30. Fidel says:

    A man who doesn’t believe in G-d is an athiest. A man who tells two rabbis he doesn’t believe in G-d is just looking for attention.

  31. tzippi says:

    Rabbi Adlerstein,re your reference to Rav Hutner (26): what about the dictum of adom nifal c’fi pe’ulosav, that a person is formed through his actions, and the value of going through the motions?
    And might such a person fall under the rubric of doing mitzvos shelo lishma, for ulterior motives, so that ultimately he come to doing them lishma, for pure motives?

  32. Baruch Levine says:

    WADR, I have serious problems with the citation from Pachad Yitzchak. In view of the famous ruling of Rambam, end of ch.2 in Hilchot Gerushin, there is an intrinsic connection to G-d and Torah in every Jew, including the one totally overpowered by his yetzer hara, to the point that ‘kofin oto ad sheyomar rotzeh ani’ lends validity to his action. With few exceptions, kavanah is not ‘me’akev’ the fulfilment of a mitzvah. Performance of Mitzvot has an objective value all on its own even though it may have been done in a superficial way (the ‘body’ or chitzoniyut of the mitzvah without its soul or pnimiyut). Thus, for example, the mitzvah of yibum/chalitzah would apply (and have to be performed by) even to a heretic. No doubt but that the performance of any mitzvah does have an effect on the neshamah, even if but in a transcedental way (‘makif’ as opposed to ‘pnimi’), and the rule/principle of mitzvah goreret mitzvah (whether today or ‘tomorrow’ [yesh machar le’achar zman]) applies universally, and ‘lo yidach mimenu nidach’. As I wrote earlier, afilu poshim shebecha (poshim eilu hamordim!) melei’im *mitzvot* karimon!
    Add to this the fact that the halachic authorities ruled that nowadays the ultimate classification of apikores does not apply. It is, as in the famous anecdote – “you are not an apikores but simply an am ha’aretz.”
    That some people have “studied and investigated” etc. and concluded that they “must” reject the principle of emunah in Hashem, may render them sincere and perhaps honest people, but still not apikores (cf. the Ravad re anthropomorphism, or the discussion in Magen Avot and Sefer HaIkarim re Rav Hillel’s “heretical” statement that ein lahem Mashiach leYisrael). There are a number of psychological reasons why these people arrived at their erroneous conclusion – as elaborated on by Rav Saadiah Gaon and Rambam.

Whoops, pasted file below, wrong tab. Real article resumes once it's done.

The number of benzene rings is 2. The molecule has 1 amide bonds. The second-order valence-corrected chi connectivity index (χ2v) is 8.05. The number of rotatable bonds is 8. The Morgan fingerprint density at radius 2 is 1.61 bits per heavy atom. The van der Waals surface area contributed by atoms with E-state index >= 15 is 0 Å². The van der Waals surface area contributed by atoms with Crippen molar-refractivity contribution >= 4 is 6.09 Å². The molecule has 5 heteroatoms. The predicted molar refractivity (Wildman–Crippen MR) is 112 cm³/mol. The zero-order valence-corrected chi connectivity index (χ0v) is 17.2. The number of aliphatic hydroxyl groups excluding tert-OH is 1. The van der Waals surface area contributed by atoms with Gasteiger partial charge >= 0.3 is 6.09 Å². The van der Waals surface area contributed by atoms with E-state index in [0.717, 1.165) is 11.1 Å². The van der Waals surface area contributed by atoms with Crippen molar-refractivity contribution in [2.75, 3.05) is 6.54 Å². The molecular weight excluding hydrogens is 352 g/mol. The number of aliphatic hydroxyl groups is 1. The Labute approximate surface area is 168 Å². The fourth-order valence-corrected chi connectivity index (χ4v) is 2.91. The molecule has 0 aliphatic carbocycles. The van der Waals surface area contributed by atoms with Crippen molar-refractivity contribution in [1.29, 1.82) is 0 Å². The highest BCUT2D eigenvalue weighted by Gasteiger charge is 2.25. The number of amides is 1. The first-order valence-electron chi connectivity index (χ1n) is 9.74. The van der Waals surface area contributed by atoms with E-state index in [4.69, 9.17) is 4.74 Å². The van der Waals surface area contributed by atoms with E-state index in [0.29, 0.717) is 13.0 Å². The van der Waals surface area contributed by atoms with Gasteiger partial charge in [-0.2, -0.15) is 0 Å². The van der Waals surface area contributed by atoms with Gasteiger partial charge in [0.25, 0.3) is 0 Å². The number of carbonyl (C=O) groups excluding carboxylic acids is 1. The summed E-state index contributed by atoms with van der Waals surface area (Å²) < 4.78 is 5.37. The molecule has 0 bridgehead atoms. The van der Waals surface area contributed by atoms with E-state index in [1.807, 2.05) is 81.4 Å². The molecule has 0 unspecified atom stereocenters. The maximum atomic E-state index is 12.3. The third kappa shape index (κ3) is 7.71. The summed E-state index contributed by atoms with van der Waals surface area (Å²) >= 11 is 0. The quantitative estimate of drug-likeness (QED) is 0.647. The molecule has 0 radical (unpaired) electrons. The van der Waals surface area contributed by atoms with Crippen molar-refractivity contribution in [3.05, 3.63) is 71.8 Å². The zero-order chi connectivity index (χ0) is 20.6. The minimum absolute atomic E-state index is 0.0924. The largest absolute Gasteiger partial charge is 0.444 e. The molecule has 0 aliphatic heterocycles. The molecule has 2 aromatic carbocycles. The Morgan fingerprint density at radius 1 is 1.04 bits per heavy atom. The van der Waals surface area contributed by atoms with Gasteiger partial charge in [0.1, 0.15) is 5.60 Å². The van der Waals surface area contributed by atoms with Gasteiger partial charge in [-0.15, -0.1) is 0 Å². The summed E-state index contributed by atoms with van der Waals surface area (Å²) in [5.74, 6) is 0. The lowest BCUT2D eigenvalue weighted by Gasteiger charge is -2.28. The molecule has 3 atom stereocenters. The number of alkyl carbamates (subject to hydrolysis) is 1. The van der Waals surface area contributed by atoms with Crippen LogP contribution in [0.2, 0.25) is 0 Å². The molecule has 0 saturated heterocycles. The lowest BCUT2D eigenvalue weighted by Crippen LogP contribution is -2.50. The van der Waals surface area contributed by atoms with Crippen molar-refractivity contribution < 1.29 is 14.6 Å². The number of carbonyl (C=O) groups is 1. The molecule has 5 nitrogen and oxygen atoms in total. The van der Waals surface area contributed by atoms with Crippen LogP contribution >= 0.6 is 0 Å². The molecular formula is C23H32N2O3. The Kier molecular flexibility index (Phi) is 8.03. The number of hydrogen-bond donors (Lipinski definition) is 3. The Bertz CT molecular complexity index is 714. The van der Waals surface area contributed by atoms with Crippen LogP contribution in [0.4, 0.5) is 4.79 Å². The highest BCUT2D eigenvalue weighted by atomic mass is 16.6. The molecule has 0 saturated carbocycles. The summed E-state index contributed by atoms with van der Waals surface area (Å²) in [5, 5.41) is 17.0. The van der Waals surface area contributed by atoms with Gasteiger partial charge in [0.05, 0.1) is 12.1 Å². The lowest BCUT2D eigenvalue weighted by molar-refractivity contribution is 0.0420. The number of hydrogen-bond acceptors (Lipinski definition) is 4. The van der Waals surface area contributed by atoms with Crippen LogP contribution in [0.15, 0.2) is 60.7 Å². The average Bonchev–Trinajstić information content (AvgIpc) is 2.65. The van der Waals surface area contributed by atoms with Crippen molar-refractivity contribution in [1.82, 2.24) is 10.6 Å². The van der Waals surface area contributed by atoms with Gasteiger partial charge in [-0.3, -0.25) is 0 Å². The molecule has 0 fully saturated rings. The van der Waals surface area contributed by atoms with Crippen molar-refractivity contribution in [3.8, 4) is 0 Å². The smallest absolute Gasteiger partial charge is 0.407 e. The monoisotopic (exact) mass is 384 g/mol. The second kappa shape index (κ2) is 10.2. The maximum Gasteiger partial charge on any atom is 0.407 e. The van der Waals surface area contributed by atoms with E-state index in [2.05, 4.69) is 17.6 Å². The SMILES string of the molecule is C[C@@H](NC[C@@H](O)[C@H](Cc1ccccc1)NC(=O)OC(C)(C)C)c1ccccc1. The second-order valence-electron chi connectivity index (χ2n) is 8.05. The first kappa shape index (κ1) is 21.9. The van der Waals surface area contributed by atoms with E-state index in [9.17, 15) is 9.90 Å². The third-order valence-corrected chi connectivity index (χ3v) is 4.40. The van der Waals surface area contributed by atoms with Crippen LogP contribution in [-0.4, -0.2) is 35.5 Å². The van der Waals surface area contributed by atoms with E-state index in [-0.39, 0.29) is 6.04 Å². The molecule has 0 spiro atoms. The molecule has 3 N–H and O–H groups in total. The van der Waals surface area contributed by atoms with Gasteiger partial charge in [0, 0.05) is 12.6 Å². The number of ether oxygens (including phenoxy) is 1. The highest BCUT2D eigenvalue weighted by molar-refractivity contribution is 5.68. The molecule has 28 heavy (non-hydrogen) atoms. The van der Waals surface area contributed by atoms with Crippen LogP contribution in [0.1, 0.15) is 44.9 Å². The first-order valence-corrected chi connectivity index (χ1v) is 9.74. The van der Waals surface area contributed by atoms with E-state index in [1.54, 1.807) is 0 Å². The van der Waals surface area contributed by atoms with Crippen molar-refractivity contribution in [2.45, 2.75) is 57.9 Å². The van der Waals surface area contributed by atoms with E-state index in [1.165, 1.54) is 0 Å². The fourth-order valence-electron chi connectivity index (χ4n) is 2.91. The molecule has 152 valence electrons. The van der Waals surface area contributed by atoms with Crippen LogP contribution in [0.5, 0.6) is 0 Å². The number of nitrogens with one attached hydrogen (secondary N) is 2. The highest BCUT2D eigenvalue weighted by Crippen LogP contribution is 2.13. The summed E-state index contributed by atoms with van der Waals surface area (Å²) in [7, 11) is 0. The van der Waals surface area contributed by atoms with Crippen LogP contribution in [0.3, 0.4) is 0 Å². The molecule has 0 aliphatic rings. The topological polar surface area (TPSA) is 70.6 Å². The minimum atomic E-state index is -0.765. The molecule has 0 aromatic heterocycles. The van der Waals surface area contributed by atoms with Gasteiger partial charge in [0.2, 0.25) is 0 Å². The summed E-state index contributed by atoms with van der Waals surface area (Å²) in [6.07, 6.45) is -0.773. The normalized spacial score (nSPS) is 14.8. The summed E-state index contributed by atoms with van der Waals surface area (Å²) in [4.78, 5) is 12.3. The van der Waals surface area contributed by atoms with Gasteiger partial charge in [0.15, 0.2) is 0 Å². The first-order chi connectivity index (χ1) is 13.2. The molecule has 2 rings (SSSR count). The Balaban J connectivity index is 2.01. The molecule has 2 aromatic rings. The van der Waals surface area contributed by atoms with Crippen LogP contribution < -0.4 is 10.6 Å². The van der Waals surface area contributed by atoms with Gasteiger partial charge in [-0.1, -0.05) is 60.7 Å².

In short, WADR I cannot accept that citation of PY.

    [YA –
    WADR, I have serious problems with the citation from Pachad Yitzchak. In view of the famous ruling of Rambam, end of ch.2 in Hilchot Gerushin, there is an intrinsic connection to G-d and Torah in every Jew, including the one totally overpowered by his yetzer hara, to the point that ‘kofin oto ad sheyomar rotzeh ani’ lends validity to his action. With few exceptions, kavanah is not ‘me’akev’ the fulfilment of a mitzvah.
    One of those exceptions is misasek, which is exactly what R Hutner (Rosh Hashanah 8:4) calls the performance of a mitzvah by a kofer.

    Thus, for example, the mitzvah of yibum/chalitzah would apply (and have to be performed by) even to a heretic
    This is actually a machlokes that goes back to the Gaonim. Le-halachah, you are correct, but I don’t see the relevance. One who converts to another faith may also perform chalitzah, since halachically he remains Jewish, but I doubt whether you would see a Jewish pope receiving reward for the performance of the mitzvah.

    Add to this the fact that the halachic authorities ruled that nowadays the ultimate classification of apikores does not apply. It is, as in the famous anecdote – “you are not an apikores but simply an am ha’aretz.”

    This is a common misconception. I am not aware of those who pasken that there is no apikores nowadays. The Chazon Ish explicitly paskens that there is. (Yoreh Deah 2:16 s.v. venireh de-ein); IIRC, the Chofetz Chaim also speaks of the special category of apikores as one about whom you are permitted to speak lashon hora.]

  33. Ori says:

    Fidel: A man who doesn’t believe in G-d is an athiest. A man who tells two rabbis he doesn’t believe in G-d is just looking for attention.

    Ori: Maybe. Or maybe he wants to be convinced that he is wrong, and that G-d is real.

  34. David says:

    Interesting situation. Quite a few of the answers posted here (e.g., “Despite what this man says, he’s a ma’amin, not a min. He’s just having trouble admitting it to himself;” “The place of a non-believing Jew? Gehenim;” “A man who tells two rabbis he doesn’t believe in G-d is just looking for attention.”) are wonderful examples of what helps to destroy other people’s belief in Judaism and push them away from Torah. It certainly helped in my case.

  35. One Christian's perspective says:

    “Judaism is NOT about Torah. It IS about G-d. You know, the One who created the universe! Torah is only the means to connect to G-d. (If you want to know where you stand in this regard, think for a minute – how many times a day do you mention G-d outside of davening?)”